Show/hide main menu

News

News Highlights

Humans delayed the onset of the Sahara desert by 500 years

Posted on 03/10/2018

Humans did not accelerate the decline of the ‘Green Sahara’ and may have managed to hold back the onset of the Sahara desert by around 500 years, according to new research led by UCL and King's College London.

The study, published in Nature Communications, suggests that early pastoralists in North Africa combined detailed knowledge of the environment with newly domesticated species to deal with the long-term drying trend. 

It is thought that early pastoralists in North Africa developed intricate ways to efficiently manage sparse vegetation and relatively dry and low fertility soils. 

Dr Chris Brierley (UCL Geography), lead author, said: “The possibility that humans could have had a stabilising influence on the environment has significant implications. We contest the common narrative that past human-environment interactions must always be one of over-exploitation and degradation. 

“The fact that societies practising ‘pastoralism’ persisted in this region for so long and invested both economically and ideologically in the local landscape, does not support the scenario of over-exploitation. Our study shows that increasing human population and sustainable pastoralism did not accelerate - and may even have delayed - the decline of the 'Green Sahara'.”

Dr Katie Manning said:  “Despite the largely inhospitable conditions of the Sahara today, it is not hard to find evidence of human occupation from the last 11,000 years. Thousands of rock art sites illustrate a lush environment, large-game hunting and livestock herding. The spread of domestic animals across the Sahara occurred at a time of increasing climatic instability, and yet, these pastoralist populations thrived. 

“It is likely that strategies used by contemporary traditional herders, such as seasonal movement and selective grazing, were also used by these early pastoralists, helping to maintain an otherwise deteriorating ecosystem.”

Around 8,000 years ago, the Sahara wasn’t desert, but instead was a vibrant ecosystem that supported hunter-gatherers and fisherfolk. The ‘Green Sahara’ -   the colloquial term for the African Humid Period – was the period in which North Africa became much wetter than it is today thanks to a series of monsoons.

As the Earth’s orbit slowly changed, the rain started to reduce, and the vegetation started to die back. Around 5,500 years ago, the ecosystem in the Sahara went into a terminal decline towards the desert we have today. 

Pastoralism (nomadic or semi-nomadic cattle-herders) blossomed in the Sahara from around 1,000 years before that collapse. Previous studies have put the blame for the collapse of the 'Green Sahara' onto these nomads who have often been marginalised in history, but this latest studies dispels that myth.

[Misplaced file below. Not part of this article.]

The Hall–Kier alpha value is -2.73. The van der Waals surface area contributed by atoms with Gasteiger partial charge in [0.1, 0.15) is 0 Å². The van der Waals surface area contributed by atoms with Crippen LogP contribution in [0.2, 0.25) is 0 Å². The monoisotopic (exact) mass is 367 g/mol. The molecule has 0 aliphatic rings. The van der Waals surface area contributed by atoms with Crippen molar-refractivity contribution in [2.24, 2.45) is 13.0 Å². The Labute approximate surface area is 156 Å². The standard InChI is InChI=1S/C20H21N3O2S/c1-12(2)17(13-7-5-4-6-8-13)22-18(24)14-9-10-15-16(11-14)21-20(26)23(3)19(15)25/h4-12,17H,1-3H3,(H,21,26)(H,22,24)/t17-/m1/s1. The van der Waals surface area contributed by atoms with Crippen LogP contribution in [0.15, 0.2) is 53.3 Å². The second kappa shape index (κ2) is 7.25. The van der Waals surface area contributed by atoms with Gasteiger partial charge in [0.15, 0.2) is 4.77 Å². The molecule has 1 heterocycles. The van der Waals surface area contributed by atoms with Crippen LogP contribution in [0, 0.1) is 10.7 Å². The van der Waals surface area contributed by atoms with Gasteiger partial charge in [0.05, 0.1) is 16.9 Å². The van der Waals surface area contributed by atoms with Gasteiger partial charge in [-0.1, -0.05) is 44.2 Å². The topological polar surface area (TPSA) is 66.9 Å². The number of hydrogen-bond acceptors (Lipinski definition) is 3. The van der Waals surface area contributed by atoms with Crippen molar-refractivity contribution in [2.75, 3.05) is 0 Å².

The study uses a novel climate-vegetation model to determine whether the end of the African Humid Period occurred earlier than expected. The model keeps track of variables such as vegetation and rainfall, and other processes such as the amount of energy coming from the sun, and the amount of carbon dioxide in the atmosphere.

The model found that the ‘Green Sahara’ should have collapsed earlier than it did. This suggests that pastoralists lasted longer than expected and the techniques they used helped them to adapt to the environmental changes. 

News Highlights:

News Highlights...RSS FeedAtom Feed

King's and the London Air Quality Network tackling air pollution

King's and the London Air Quality Network tackling air pollution

Description
Air pollution has been linked to illness and premature death. A recent report examining the impact of exposure to air pollution across the course of a lifetime estimated that in the UK, the air pollution we breathe causes an estimated 40,000 early deaths per year. King's College London is directly involved in tackling poor air quality and are responsible for the London Air Quality Network.
Nobel Prize Winner Receives Honorary Degree

Nobel Prize Winner Receives Honorary Degree

Description
Professor Mario Molina, Nobel Prize winner for his work on the ozone-depleting effects of CFCs, was awarded an honorary degree by King's College London on 22 June.
New Head of Department for Geography

New Head of Department for Geography

Description
Dr Mark Mulligan has been appointed as the new Head of Department for Geography, in the School of Global Affairs.
Sitemap Site help Terms and conditions  Privacy policy  Accessibility  Modern slavery statement  Contact us

© 2019 King's College London | Strand | London WC2R 2LS | England | United Kingdom | Tel +44 (0)20 7836 5454